One type of alert that the authors offer is a deadline. After you make a decision, choose a date in the near future. When that date arrives, evaluate the success of your decision so far and determine whether you need to change course.

Another type of alert that the authors offer is a pattern. After you make a decision, list several possible warning signs that the decision is headed towards a negative outcome. If you notice a pattern of more than one warning sign, it’s a signal that you need to either re-evaluate your decision or follow it up with another one.

For example, imagine a teacher in a classroom that has several students who are new to the school. He wants to ensure that they’re integrating well with their peers, and he determines that sitting alone at lunch would be a sign of poor integration. Each day, he observes the students eating. If he ever notices that a student sits alone more than two times, this pattern alerts him to decide how to better support them.

Alerts Help to Counter Passive Living

As well as helping you to counteract hubris, alerts help you overcome another issue that the Heath brothers highlight: passive living. This is when you proceed through life without actively reflecting on your daily behavior. The authors argue that when we live passively, we often fail to recognize opportunities to follow up on our decisions. An alert helps us recognize these opportunities.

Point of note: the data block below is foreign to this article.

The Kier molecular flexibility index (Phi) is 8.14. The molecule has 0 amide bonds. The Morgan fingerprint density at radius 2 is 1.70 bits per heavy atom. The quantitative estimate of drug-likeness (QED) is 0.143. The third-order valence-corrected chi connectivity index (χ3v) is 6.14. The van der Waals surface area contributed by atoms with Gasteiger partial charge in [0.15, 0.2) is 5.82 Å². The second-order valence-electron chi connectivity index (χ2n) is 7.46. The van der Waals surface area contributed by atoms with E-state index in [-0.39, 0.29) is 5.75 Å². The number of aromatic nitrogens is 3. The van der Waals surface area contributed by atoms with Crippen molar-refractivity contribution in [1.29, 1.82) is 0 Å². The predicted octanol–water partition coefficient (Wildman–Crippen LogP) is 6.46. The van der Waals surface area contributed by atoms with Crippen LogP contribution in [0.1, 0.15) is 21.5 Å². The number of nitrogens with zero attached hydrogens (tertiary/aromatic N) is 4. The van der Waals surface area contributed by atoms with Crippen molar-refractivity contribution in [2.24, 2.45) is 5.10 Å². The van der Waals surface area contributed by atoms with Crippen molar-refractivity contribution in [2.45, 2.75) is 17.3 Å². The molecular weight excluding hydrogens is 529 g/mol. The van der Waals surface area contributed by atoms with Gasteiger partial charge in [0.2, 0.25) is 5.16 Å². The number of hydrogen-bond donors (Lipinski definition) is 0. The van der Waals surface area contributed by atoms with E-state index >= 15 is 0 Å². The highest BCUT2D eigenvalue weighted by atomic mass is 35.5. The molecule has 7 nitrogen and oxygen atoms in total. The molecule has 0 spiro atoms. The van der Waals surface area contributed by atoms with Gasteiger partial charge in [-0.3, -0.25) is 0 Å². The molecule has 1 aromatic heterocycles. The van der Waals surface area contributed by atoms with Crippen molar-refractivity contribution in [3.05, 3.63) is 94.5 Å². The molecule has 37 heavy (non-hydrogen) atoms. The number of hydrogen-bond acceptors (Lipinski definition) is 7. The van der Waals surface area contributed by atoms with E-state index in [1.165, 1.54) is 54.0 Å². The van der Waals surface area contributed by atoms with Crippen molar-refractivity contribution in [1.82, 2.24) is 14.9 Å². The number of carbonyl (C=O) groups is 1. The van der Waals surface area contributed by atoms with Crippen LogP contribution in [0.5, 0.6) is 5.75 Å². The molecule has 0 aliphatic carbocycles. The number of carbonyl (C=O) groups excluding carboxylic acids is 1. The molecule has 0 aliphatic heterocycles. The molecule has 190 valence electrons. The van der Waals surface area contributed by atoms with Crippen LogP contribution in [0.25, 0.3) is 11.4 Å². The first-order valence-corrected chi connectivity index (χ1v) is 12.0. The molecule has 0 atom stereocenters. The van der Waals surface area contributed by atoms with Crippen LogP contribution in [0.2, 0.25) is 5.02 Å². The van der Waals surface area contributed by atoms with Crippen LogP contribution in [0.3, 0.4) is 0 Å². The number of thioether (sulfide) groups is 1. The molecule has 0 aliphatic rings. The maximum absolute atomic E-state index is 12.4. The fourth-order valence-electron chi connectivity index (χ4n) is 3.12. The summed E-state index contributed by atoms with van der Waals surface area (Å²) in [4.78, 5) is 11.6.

For example, consider someone who decides to buy a car. Not long after this decision, they slip into passive living and fail to notice the car’s gradual deterioration. It may not occur to them that they should decide to get a tune-up or purchase a new one in better condition.

The Popularity of Books on Choice and Decision-Making

Decisive is one of many books on the topic of decision-making that’s been published in the past several decades. Why is decision-making such a popular topic, especially in the United States?

It’s possible that this popularity reflects the value that American culture places on choice. One psychologist argues that the US value of choice dates back to the United States’ founding. During this time, several prominent thinkers influenced American values around choice: For example, economist Adam Smith proposed the idea that individual self-interest drives economic growth, and Ralph Waldo Emerson’s ideas about self-reliance encouraged people to value individual choice over conformity. Choice and independence continue to be cornerstones of American culture that the U.S. government articulates in official documents today
The Dangers of Overconfidence in Decision-Making

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Darya Sinusoid

Darya’s love for reading started with fantasy novels (The LOTR trilogy is still her all-time-favorite). Growing up, however, she found herself transitioning to non-fiction, psychological, and self-help books. She has a degree in Psychology and a deep passion for the subject. She likes reading research-informed books that distill the workings of the human brain/mind/consciousness and thinking of ways to apply the insights to her own life. Some of her favorites include Thinking, Fast and Slow, How We Decide, and The Wisdom of the Enneagram.